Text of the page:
JACKSON HEIGHTS — Flakes of dried-up old paint falling to the street from the more than 100-year-old 7 train platform above contain nearly 50 times the allowable levels of lead, a union has found.
Samples of paint from the line taken in February by District Council 9 Painters' and Allied Trade Union found lead levels were 244,000 parts per billion —while lead abatement is required when levels reach 5,000 parts per billion.
Elected officials fear the "toxic paint chips" could seep into soil and ground below the 7 train, with the potential to affect the people who live nearby.
“Forty-eight times the levels that would require lead abatement is cause for a public health crisis," Councilman Danny Dromm said. "We have a responsibility to these communities."
Peeling paint at the 61st St. - Woodside 7 train station. (DNAinfo/Katie Honan)
Assemblyman Francisco Moya said results show the 7 train is more than just an "eyesore."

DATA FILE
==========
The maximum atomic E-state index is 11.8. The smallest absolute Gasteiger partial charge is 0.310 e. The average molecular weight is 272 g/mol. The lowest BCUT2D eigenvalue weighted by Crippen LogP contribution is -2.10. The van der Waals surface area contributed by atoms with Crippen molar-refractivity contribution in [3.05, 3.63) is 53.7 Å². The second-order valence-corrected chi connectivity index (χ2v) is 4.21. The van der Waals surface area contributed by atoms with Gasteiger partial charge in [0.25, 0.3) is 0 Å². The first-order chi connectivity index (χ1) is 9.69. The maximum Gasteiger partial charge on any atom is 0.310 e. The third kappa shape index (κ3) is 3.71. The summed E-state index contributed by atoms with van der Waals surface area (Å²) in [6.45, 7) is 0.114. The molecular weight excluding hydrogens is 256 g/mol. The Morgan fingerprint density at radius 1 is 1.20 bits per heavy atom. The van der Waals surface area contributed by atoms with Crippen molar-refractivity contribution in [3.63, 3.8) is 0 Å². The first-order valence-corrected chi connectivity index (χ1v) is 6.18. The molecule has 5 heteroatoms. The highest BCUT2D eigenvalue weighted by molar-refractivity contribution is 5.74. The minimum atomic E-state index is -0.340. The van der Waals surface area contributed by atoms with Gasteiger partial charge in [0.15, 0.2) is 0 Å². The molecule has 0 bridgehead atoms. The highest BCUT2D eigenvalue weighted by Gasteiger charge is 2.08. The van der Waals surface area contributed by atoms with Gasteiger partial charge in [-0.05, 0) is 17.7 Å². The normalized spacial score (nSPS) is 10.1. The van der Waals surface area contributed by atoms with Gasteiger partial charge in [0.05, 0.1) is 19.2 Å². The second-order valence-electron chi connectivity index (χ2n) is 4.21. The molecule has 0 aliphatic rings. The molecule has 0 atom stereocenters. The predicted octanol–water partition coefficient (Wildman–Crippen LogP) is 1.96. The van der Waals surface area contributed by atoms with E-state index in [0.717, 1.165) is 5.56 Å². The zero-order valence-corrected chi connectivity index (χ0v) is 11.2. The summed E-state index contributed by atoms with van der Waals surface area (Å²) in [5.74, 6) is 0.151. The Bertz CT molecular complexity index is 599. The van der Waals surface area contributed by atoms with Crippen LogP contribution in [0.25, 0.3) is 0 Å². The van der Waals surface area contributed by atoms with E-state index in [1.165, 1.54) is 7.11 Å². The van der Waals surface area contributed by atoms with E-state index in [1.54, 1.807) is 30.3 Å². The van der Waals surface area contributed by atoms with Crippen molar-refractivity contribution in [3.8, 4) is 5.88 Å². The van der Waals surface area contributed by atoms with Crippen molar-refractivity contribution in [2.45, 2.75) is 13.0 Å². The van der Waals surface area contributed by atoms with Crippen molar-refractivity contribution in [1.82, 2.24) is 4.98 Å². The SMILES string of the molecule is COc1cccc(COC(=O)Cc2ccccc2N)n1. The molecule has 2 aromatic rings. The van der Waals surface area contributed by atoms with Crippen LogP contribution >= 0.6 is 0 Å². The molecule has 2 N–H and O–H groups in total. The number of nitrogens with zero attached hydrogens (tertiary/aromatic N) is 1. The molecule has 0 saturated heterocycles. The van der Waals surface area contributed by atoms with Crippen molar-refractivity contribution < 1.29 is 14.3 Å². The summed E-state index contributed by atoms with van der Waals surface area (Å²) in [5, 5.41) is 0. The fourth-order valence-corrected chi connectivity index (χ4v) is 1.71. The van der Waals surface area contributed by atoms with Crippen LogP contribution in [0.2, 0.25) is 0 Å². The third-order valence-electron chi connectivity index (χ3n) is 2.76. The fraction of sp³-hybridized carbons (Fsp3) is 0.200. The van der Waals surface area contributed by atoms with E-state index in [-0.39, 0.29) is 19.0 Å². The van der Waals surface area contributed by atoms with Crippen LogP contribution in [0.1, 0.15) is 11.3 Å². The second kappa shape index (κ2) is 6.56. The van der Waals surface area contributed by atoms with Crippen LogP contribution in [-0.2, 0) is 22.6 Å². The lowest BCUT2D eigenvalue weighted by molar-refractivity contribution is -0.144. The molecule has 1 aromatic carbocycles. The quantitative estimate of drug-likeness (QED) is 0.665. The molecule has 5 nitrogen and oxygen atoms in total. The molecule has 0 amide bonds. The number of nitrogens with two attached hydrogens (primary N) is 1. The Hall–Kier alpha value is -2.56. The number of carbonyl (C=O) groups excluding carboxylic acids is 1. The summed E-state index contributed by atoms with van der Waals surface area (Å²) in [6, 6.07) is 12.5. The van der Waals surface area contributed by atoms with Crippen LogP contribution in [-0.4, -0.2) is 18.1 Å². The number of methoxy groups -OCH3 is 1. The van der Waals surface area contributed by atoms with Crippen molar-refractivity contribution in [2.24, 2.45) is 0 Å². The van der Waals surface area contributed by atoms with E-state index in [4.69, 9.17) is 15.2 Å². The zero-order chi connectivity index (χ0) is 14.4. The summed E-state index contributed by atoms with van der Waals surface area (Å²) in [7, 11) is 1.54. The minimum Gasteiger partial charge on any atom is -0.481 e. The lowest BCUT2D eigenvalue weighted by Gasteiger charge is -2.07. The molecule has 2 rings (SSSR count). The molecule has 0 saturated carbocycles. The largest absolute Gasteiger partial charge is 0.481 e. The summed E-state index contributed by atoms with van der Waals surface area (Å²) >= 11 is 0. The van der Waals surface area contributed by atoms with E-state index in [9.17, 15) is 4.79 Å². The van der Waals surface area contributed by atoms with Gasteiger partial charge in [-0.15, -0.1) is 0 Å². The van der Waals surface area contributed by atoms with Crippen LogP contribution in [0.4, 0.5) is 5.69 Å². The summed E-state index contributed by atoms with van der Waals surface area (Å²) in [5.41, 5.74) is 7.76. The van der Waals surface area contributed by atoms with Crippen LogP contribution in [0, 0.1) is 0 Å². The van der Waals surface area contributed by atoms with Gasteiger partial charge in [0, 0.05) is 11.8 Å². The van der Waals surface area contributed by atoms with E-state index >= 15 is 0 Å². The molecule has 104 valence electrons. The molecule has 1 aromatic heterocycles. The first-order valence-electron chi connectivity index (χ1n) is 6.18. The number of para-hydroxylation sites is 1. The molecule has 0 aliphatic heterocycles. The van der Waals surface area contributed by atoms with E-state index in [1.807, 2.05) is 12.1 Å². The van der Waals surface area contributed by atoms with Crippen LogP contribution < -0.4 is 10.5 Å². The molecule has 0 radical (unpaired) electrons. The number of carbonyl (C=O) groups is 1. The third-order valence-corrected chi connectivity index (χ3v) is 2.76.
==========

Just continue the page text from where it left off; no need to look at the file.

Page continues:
"The leaded paint chips are shedding over heavily populated streets like Roosevelt. Even more concerning is how extremely dangerous lead exposure is for children, and how much students rely on the 7 line to get to and from school," he said, calling on the MTA to entirely repaint the subway line.
The Department of Health referred calls to the MTA.
An MTA official said they "periodically" scrape and repaint train infrastructure, doing annual inspections with the Department of Environmental Protection to test the soil at parks adjacent to trains.
The MTA did not say when the 7 train was last fully scraped and repainted, or if they test any paint chips for possible lead.